360-degree video: an immersive video where the player is presented with a panoramic view of a location, mimicking the experience of being physically present in that location.
Academic content: subject-specific material that is based on a given curriculum.
Accessible: ensuring the player is provided with sufficient means to interact with the game, e.g., providing visual cues for players with hearing impairments or auditory cues or high contrast for those with visual impairments.
Actions: the things the player does during gameplay.
Background characteristics: characteristics, such as gender, appearance, occupation, age, etc., as well as any strengths, weaknesses, dreams and achievements the characters may have.
Backstory: the background story of the game. This can be communicated using text, video or audio, through dialog with cut scenes, interactions with objects in the world, etc. It can be provided at the beginning or throughout the game.
Curriculum: the planned academic content to be taught in a course of study.
Characters: actors in the game. The main character is the character controlled by the player and the secondary characters are those encountered in the game.
Emotions: the feelings and sensations evoked in the player during gameplay, e.g., a sense of achievement, control, power, weakness, adventure, etc.
Feedback: the information that tells the player how they are doing in the game. It can be communicated either after the player performs an action or at particular intervals in the game (e.g., telling the player how to perform actions or displaying their status levels, giving hints, etc.).
Game controls: any devices used to perform an action or navigate within a digital game, e.g., mouse, keyboard or joystick (simple or with haptic feedback). In mobile devices, game control activities are performed by touch.
Game’s world: the real or fictional setting where the game takes place, i.e., location (indoors, outdoors, on earth, in space, etc.). Games typically have multiple settings.
Gameplay data: any information about the player’s behavior that is collected during play.
Goal: the ultimate aim or objective of the game.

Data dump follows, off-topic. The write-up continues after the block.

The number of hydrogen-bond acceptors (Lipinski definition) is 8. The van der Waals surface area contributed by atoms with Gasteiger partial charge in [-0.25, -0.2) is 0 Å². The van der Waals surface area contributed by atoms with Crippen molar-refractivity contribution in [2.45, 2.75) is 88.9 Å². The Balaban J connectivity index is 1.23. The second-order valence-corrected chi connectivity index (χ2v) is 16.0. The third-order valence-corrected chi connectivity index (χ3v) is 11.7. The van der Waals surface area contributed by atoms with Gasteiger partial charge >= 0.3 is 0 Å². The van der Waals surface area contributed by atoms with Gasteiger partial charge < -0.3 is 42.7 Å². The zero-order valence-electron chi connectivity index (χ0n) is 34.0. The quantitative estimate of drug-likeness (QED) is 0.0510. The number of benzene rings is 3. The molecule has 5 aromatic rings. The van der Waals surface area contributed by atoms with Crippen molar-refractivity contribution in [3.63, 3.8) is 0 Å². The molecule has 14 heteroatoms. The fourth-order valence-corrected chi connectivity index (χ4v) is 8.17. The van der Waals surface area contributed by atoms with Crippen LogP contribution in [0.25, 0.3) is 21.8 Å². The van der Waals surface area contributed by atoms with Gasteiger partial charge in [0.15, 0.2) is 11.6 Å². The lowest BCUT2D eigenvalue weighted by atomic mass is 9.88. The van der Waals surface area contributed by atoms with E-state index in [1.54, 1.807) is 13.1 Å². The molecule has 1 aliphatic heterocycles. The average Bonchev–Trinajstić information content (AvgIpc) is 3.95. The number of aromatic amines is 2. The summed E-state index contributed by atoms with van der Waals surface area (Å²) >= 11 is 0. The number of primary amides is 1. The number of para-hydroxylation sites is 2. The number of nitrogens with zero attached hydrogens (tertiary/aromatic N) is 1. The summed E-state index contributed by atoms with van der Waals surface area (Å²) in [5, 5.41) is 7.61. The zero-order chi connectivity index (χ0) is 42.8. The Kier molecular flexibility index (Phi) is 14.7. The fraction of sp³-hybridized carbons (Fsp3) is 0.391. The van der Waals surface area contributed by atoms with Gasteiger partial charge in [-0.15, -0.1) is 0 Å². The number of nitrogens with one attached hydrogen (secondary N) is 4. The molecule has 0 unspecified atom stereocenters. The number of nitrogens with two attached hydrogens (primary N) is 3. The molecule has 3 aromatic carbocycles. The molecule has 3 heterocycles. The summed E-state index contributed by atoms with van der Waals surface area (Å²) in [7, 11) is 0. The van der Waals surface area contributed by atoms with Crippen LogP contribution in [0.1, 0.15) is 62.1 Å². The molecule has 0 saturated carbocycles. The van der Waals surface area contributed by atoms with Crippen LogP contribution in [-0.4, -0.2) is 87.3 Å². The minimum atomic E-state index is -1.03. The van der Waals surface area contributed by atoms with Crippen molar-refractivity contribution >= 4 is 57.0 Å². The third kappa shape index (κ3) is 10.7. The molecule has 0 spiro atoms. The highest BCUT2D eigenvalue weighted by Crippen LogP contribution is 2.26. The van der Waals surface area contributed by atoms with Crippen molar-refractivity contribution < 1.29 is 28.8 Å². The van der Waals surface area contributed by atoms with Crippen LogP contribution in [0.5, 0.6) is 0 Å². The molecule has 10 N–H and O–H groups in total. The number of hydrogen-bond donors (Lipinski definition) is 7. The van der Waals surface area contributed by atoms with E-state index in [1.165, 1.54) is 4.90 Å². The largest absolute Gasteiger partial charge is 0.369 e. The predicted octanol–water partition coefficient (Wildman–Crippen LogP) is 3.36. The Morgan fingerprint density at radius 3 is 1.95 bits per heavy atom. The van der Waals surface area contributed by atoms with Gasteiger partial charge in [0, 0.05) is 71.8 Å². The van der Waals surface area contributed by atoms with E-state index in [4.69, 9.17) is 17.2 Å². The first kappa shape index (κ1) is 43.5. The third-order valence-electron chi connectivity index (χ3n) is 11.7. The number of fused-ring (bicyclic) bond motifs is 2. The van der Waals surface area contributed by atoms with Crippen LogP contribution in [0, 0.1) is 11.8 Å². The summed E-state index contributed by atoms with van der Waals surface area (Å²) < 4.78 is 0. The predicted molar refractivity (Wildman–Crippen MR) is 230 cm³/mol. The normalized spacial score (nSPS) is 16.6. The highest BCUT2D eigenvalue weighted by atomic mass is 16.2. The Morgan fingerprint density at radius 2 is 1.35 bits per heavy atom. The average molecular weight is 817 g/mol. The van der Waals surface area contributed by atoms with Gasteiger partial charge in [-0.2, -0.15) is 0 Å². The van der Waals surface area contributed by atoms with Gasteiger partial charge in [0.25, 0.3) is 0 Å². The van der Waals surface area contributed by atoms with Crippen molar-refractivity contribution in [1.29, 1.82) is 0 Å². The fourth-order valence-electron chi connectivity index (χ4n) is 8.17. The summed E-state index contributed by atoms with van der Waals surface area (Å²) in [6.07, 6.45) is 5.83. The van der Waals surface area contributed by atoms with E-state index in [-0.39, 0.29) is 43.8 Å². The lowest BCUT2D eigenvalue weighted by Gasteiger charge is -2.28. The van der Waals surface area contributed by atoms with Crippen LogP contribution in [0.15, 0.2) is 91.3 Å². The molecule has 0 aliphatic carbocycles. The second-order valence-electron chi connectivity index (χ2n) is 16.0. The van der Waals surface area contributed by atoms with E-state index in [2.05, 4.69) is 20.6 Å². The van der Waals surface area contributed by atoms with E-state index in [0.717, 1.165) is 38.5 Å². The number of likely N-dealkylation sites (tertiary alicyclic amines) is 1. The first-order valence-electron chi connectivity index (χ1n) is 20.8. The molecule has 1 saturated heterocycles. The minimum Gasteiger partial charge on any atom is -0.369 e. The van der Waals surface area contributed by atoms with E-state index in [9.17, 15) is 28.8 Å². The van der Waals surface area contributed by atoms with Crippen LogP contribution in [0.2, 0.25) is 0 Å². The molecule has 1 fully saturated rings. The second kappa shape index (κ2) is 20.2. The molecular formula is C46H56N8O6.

Interact: verbal or non-verbal communication with characters and objects such as tools, doors, vehicles, etc.
Knowledge: understanding and learning of content (e.g., facts, concepts, information).
Learning challenge: typical difficulties encountered by the learner during the learning process.
Learning outcomes: statements that describe what a learner should know or be able to do within a defined learning context. Please see the handout on Bloom’s Taxonomy of Learning for a list of action verbs and activities that can help to formulate learning outcomes.
Levels: particular sections in the game and include predefined tasks that the player should complete in order to progress through the game.
Mini-maps: visual cues that are provided to the player to show their location within the game’s world.
Motivates: strategies built into the game to engage the player. For example, the difficulty may be adjusted as the game progresses, the player may be provided with powers or power ups, etc.
Player: the game’s participant (or a target audience). For example, in serious games, this could be a group of high school, undergraduate, postgraduate or continuing education students.
Plot: the defined narrative of the game, e.g., the events unfolding in the game that lead to the game’s goal. There are usually a main plot and subplots within a game.
Progress reports: data that the game generates to let the player know how they are doing.
Senses: the five senses and the associated emotional reactions that are evoked in the player. For example, when considering the senses in the storytelling, is there any background sound specific to this world? What is the weather and temperature? How does the air smell?
Skills: the player’s ability to do something well.
Story: refers to the narrative of events in the game. There could be one or multiple stories in the game. The actions and choices of the player can lead to different stories. The way stories unfold could be communicated through a narrative at the beginning, segments across game levels, or after a specific task or milestone has been achieved.
Teaching approaches: the specific pedagogical strategies included in the game, e.g., problem-based and experiential learning.
Type of game: a predefined category that best matches the game, e.g., a fantasy game, a shooter game, a puzzle, etc.
Type of world: the historical and social contexts of the game’s world, e.g., a prehistoric world, an underwater kingdom, a fantasy world, etc.